Hot on the heels of Scrabble adding 300 new words to its official dictionary (ew, ok, twerk and emoji are now perfectly acceptable, in the game at least), the Oxford English Dictionary (OED) has, in its 90th year, added 1,400 new words, senses and subentries, including the unlikely trio in the title of this blog.

Thanks to its latest updation (the action or act of updating something), we can watch mumblecore while drinking a bargoon wine from Entre-Deux-Mers.  Or, we can refer to our sloppy seconds, while labelling ourselves fem lib at CrossFit.  We can even use film directors as adjectives: Kubrickian, Scorsesean and Tarantinoesque.

All these additions are undeniably reflective of modern culture while serving as a reminder of how rich and varied our language is.  Popularity breeds influence and what may once have been considered jargon associated with and coined by a specific industry or group, is now very much in mainstream consciousness.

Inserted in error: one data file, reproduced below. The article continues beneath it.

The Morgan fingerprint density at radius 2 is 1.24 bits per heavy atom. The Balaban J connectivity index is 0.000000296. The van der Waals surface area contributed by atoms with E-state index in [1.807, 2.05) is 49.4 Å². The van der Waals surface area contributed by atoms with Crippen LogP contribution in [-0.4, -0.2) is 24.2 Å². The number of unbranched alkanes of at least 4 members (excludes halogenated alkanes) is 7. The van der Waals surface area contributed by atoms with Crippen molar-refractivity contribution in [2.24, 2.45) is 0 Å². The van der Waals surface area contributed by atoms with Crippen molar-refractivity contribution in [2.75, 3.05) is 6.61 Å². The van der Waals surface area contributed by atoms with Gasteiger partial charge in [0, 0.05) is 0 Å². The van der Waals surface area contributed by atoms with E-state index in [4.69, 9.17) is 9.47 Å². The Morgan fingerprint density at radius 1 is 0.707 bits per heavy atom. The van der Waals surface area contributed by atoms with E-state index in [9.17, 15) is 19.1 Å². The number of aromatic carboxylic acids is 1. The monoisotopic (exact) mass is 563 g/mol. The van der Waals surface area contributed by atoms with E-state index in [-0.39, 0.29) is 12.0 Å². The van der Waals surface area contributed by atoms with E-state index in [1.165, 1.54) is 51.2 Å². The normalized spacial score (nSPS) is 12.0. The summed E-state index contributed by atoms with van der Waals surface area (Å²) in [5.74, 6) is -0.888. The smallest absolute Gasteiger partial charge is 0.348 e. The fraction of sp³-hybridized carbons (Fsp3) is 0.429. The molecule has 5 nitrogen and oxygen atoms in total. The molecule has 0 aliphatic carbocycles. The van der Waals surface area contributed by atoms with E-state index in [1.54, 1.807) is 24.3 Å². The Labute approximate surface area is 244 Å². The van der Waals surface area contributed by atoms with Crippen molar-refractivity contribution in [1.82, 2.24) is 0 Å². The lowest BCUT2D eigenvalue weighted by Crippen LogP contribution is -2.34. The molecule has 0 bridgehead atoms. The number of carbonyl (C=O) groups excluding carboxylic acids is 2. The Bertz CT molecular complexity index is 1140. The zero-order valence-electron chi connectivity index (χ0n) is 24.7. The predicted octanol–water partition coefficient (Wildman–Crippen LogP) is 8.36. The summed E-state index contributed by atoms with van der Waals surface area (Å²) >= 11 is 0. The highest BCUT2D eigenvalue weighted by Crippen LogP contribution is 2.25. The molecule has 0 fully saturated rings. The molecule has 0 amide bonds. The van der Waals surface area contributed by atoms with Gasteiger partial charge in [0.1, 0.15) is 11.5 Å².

As communicators, adjusting our language for the intended target audience is vital in delivering a message that resonates and in doing so, we must embrace evolving language.  But, we can’t escape the fact that well thought-out argument will always be more important than trying to sound de rigueur.  Developing and staying true to a tone of voice is what really makes a brand stand out.  It builds recognition, influence and, most importantly, trust.

And although we may not find the OED’s new words creeping into the business world straight away, we can rest assured that it’s keeping up with the times and we’ll undoubtedly continue reaching for its wisdom for another 90 years.  Let’s all raise a glass of Butterbeer to that.

Sophie King headshot

Sophie Griffiths is an account director at Camargue